Our Man In Canada
March 25th, 2005

A New Beginning
By Christopher Chin, Jonquiere Quebec

Funny things can wake you up in the middle of the night...the snow plow lumbering down the street at 4 AM, the dog wandering about downstairs,...Wait a minute, I'm on the river, ...how come I'm awake at 3 o'clock in the morning...?

Oh, it's cold. Not freezing,... just a chill coming through the layers of blankets. Fire in the wood stove must be out. Still dark as its mid September, I quietly roll out of bed to stoke up the fire. As the embers lick into the slats of spruce and the flames start to dance to the music of the crackling softwood, I look around the tent to make sure things are still in shape for the day's fishing ahead.

The rods are strung up and ready in the rack outside the tent flap. Kenny (the dawg) is curled up on my bunk. The breakfast dishes are laid out. My favorite "clients" are still tucked in.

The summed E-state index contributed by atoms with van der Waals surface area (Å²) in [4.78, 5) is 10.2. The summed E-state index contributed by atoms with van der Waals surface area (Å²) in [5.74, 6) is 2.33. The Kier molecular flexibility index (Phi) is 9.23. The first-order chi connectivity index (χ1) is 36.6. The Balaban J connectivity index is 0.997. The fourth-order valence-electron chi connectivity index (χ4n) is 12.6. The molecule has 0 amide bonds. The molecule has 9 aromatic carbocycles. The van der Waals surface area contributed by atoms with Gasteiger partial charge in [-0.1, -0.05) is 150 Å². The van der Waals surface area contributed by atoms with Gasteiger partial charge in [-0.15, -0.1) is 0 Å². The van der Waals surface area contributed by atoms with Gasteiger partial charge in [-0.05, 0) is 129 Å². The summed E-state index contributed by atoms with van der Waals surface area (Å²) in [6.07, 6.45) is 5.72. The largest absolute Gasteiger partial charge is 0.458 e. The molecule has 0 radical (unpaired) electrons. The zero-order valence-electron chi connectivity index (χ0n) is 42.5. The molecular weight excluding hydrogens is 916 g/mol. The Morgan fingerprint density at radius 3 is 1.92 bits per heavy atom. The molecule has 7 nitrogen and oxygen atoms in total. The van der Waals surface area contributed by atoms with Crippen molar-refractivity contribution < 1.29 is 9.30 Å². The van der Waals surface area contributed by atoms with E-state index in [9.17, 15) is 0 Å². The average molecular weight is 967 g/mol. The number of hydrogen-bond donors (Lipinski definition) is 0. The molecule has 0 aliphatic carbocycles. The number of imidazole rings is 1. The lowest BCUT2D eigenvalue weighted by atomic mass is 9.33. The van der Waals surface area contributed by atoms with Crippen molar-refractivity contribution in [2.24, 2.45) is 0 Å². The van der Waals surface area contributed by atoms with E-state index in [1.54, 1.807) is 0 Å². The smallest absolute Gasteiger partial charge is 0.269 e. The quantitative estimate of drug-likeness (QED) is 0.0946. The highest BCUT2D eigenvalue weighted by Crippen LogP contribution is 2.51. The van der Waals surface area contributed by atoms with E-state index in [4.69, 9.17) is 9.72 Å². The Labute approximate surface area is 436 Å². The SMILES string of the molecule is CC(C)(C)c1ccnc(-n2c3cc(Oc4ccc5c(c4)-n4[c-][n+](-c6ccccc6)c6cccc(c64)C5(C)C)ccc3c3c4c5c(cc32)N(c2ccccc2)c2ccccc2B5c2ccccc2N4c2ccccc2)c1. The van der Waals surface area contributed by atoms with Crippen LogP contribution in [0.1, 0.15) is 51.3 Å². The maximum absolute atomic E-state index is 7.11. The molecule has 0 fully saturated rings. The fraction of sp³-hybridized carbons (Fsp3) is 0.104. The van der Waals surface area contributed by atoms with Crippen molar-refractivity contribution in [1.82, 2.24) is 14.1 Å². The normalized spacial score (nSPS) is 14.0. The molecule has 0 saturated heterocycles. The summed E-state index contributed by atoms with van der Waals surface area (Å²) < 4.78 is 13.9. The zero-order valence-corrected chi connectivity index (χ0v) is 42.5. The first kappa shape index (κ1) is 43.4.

(Renee and Vince ... Dreaming of fishing?)

Instead of crawling back into bed, I decide to take a stroll to see if the water level has dropped a lot during the night.

Out in the night air, the stars are winking a hello to me and the waning half moon illuminates the ground. Ample light for a walk around... No Northern Lights this morning,...maybe in three weeks. I pull on some hipsters as there is a heavy dew. No frost yet. That too should be along in a couple more weeks.

I light up the camp stove to get the coffee going then head over to have a look at the river and say hi to the 10 or so Salmon who've been stationed there for the past 6 weeks.

Still there, the big bull seems to hear me arrive and lays over on his side for an instant, flash of silver reflecting back at me in the moonlight, winking a salutation as if to say, "season is closed...maybe next year."

I trot back to the camp before the percolator can boil over. This is the moment I've come to cherish. The smell of coffee starting to wisp about the camp, no other anglers are coming by yet. It isn't the solitude that I now look for. I'm anticipating the moment when the family will start waking up for another day on the river, together.